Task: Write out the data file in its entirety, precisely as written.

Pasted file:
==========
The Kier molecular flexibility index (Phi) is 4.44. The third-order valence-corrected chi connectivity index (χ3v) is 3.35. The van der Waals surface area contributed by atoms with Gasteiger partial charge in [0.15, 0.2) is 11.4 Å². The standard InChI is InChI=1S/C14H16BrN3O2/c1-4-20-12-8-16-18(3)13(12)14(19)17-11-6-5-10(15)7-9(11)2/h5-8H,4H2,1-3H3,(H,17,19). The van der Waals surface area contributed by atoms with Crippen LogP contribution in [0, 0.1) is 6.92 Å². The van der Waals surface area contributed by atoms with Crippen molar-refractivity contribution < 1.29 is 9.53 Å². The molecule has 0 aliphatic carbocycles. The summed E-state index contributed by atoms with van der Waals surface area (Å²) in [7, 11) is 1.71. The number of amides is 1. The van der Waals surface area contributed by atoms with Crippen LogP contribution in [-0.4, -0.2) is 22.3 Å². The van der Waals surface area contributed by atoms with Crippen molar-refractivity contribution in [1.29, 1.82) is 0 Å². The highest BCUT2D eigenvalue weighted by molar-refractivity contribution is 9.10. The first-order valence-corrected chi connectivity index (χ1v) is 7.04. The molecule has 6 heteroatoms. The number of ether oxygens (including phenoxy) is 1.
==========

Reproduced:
The Kier molecular flexibility index (Phi) is 4.44. The third-order valence-corrected chi connectivity index (χ3v) is 3.35. The van der Waals surface area contributed by atoms with Gasteiger partial charge in [0.15, 0.2) is 11.4 Å². The standard InChI is InChI=1S/C14H16BrN3O2/c1-4-20-12-8-16-18(3)13(12)14(19)17-11-6-5-10(15)7-9(11)2/h5-8H,4H2,1-3H3,(H,17,19). The van der Waals surface area contributed by atoms with Crippen LogP contribution in [0, 0.1) is 6.92 Å². The van der Waals surface area contributed by atoms with Crippen molar-refractivity contribution < 1.29 is 9.53 Å². The molecule has 0 aliphatic carbocycles. The summed E-state index contributed by atoms with van der Waals surface area (Å²) in [7, 11) is 1.71. The number of amides is 1. The van der Waals surface area contributed by atoms with Crippen LogP contribution in [-0.4, -0.2) is 22.3 Å². The van der Waals surface area contributed by atoms with Crippen molar-refractivity contribution in [1.29, 1.82) is 0 Å². The highest BCUT2D eigenvalue weighted by molar-refractivity contribution is 9.10. The first-order valence-corrected chi connectivity index (χ1v) is 7.04. The molecule has 6 heteroatoms. The number of ether oxygens (including phenoxy) is 1.